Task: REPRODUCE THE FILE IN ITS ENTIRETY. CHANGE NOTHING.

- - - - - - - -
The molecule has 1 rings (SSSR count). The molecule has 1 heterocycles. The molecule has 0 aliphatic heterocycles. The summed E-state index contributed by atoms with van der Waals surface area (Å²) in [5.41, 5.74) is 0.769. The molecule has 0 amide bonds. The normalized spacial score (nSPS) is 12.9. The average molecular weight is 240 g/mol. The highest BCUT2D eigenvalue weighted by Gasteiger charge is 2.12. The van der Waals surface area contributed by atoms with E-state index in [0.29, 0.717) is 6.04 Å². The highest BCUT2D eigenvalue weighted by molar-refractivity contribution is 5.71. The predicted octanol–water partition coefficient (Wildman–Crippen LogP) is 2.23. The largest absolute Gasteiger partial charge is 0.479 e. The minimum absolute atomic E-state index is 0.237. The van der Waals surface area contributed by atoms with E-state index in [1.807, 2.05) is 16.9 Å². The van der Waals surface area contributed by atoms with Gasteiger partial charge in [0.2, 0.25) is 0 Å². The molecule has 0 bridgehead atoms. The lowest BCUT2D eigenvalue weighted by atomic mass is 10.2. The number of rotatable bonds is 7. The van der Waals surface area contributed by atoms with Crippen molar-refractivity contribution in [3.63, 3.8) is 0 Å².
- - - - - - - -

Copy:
The molecule has 1 rings (SSSR count). The molecule has 1 heterocycles. The molecule has 0 aliphatic heterocycles. The summed E-state index contributed by atoms with van der Waals surface area (Å²) in [5.41, 5.74) is 0.769. The molecule has 0 amide bonds. The normalized spacial score (nSPS) is 12.9. The average molecular weight is 240 g/mol. The highest BCUT2D eigenvalue weighted by Gasteiger charge is 2.12. The van der Waals surface area contributed by atoms with E-state index in [0.29, 0.717) is 6.04 Å². The highest BCUT2D eigenvalue weighted by molar-refractivity contribution is 5.71. The predicted octanol–water partition coefficient (Wildman–Crippen LogP) is 2.23. The largest absolute Gasteiger partial charge is 0.479 e. The minimum absolute atomic E-state index is 0.237. The van der Waals surface area contributed by atoms with E-state index in [1.807, 2.05) is 16.9 Å². The van der Waals surface area contributed by atoms with Gasteiger partial charge in [0.2, 0.25) is 0 Å². The molecule has 0 bridgehead atoms. The lowest BCUT2D eigenvalue weighted by atomic mass is 10.2. The number of rotatable bonds is 7. The van der Waals surface area contributed by atoms with Crippen molar-refractivity contribution in [3.63, 3.8) is 0 Å².